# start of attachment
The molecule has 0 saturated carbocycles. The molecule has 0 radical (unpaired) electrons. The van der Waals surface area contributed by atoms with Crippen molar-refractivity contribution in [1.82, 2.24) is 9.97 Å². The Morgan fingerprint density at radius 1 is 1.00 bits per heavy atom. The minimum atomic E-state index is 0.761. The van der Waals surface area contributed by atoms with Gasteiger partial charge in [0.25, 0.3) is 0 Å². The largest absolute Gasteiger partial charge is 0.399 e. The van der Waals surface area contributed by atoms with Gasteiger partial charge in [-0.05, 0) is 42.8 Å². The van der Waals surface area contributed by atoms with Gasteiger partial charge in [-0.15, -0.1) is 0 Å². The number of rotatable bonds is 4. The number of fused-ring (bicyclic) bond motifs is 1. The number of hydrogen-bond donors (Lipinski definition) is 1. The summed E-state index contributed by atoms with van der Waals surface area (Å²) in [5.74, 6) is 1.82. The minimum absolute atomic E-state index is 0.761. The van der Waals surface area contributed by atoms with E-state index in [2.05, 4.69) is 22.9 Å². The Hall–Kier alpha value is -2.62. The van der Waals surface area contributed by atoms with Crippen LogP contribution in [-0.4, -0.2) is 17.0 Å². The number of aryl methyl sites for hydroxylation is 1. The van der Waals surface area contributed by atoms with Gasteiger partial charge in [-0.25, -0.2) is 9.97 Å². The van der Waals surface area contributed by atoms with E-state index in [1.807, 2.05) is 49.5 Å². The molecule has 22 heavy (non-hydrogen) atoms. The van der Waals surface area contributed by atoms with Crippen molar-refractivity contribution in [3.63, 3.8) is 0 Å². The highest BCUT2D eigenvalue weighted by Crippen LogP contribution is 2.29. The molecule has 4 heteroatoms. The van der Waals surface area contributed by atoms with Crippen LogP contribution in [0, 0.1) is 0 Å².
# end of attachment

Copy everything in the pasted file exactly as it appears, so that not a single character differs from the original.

The molecule has 0 saturated carbocycles. The molecule has 0 radical (unpaired) electrons. The van der Waals surface area contributed by atoms with Crippen molar-refractivity contribution in [1.82, 2.24) is 9.97 Å². The Morgan fingerprint density at radius 1 is 1.00 bits per heavy atom. The minimum atomic E-state index is 0.761. The van der Waals surface area contributed by atoms with Gasteiger partial charge in [0.25, 0.3) is 0 Å². The largest absolute Gasteiger partial charge is 0.399 e. The van der Waals surface area contributed by atoms with Gasteiger partial charge in [-0.05, 0) is 42.8 Å². The van der Waals surface area contributed by atoms with Gasteiger partial charge in [-0.15, -0.1) is 0 Å². The number of rotatable bonds is 4. The number of fused-ring (bicyclic) bond motifs is 1. The number of hydrogen-bond donors (Lipinski definition) is 1. The summed E-state index contributed by atoms with van der Waals surface area (Å²) in [5.74, 6) is 1.82. The minimum absolute atomic E-state index is 0.761. The van der Waals surface area contributed by atoms with E-state index in [2.05, 4.69) is 22.9 Å². The Hall–Kier alpha value is -2.62. The van der Waals surface area contributed by atoms with Crippen LogP contribution in [-0.4, -0.2) is 17.0 Å². The number of aryl methyl sites for hydroxylation is 1. The van der Waals surface area contributed by atoms with Gasteiger partial charge in [-0.25, -0.2) is 9.97 Å². The van der Waals surface area contributed by atoms with E-state index in [1.807, 2.05) is 49.5 Å². The molecule has 22 heavy (non-hydrogen) atoms. The van der Waals surface area contributed by atoms with Crippen molar-refractivity contribution in [3.63, 3.8) is 0 Å². The highest BCUT2D eigenvalue weighted by Crippen LogP contribution is 2.29. The molecule has 4 heteroatoms. The van der Waals surface area contributed by atoms with Crippen LogP contribution in [0, 0.1) is 0 Å².